The GNAT nonlinear model reduction method and its application to fluid dynamics problems

Sample meshes generated using snapshot method 1.


The goal of this work is to accurately evaluate large-scale, nonlinear, finite-volume-based fluid dynamics models at low computational cost. To accomplish this objective, this work employs the Gauss– Newton with approximated tensors (GNAT) nonlinear model reduction method originally presented in Ref. 1. This technique decreases the system dimension by a least-squares Petrov–Galerkin projec- tion, and decreases computational complexity by approximating the residual and Jacobian using the ‘Gappy POD’ method; the latter requires computing only a few rows of the approximated quanti- ties. This work introduces an efficient implementation of the GNAT method based on a novel “sample mesh” concept tailored for the finite volume formulation. When the reduced-order model is evaluated, this approach loads into memory only the subset of the mesh needed to sample the residual and Jaco- bian. This minimizes required computational resources, communication overhead, and computational complexity. A post-processing step that employs only the subset of the mesh needed for computing outputs is also proposed. Results obtained for a one-dimensional shock propagation problem highlight the method's capability to decrease solution times by orders of magnitude while retaining high levels of accuracy, even in predictive scenarios. The application of GNAT to a large-scale, compressible, turbulent flow problem with over 17 million unknowns illustrates the method's favorable performance compared with other nonlinear model reduction techniques (including collocation and discrete empirical interpolation approaches), and speedups exceeding 350 with errors less than 1% are observed. Finally, results show that the sample mesh enables the GNAT model to use many fewer processors compared with the full-order simulation.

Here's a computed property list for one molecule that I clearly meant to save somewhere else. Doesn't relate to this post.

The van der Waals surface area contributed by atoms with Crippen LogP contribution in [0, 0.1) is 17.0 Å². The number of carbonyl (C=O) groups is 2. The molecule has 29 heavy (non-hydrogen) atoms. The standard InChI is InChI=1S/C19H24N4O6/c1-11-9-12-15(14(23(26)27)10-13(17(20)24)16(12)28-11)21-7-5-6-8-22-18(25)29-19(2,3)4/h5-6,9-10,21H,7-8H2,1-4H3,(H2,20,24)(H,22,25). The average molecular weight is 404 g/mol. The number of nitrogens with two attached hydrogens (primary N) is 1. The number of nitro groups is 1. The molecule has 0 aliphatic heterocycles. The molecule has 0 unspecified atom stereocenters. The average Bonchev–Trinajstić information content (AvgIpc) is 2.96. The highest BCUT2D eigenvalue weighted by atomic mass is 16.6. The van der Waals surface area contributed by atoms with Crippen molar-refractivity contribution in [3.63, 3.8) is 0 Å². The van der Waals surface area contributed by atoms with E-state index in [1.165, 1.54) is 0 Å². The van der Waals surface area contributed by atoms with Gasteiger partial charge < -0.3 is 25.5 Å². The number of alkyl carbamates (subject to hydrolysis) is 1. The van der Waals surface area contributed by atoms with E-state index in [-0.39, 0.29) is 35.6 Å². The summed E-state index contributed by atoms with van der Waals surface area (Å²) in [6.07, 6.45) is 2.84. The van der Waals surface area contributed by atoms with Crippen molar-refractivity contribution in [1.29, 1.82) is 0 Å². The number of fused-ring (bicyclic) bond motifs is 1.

AIAA Paper 2011-3112, 6th AIAA Theoretical Fluid Mechanics Conference, Honolulu, Hawaii, June 27–30, 2011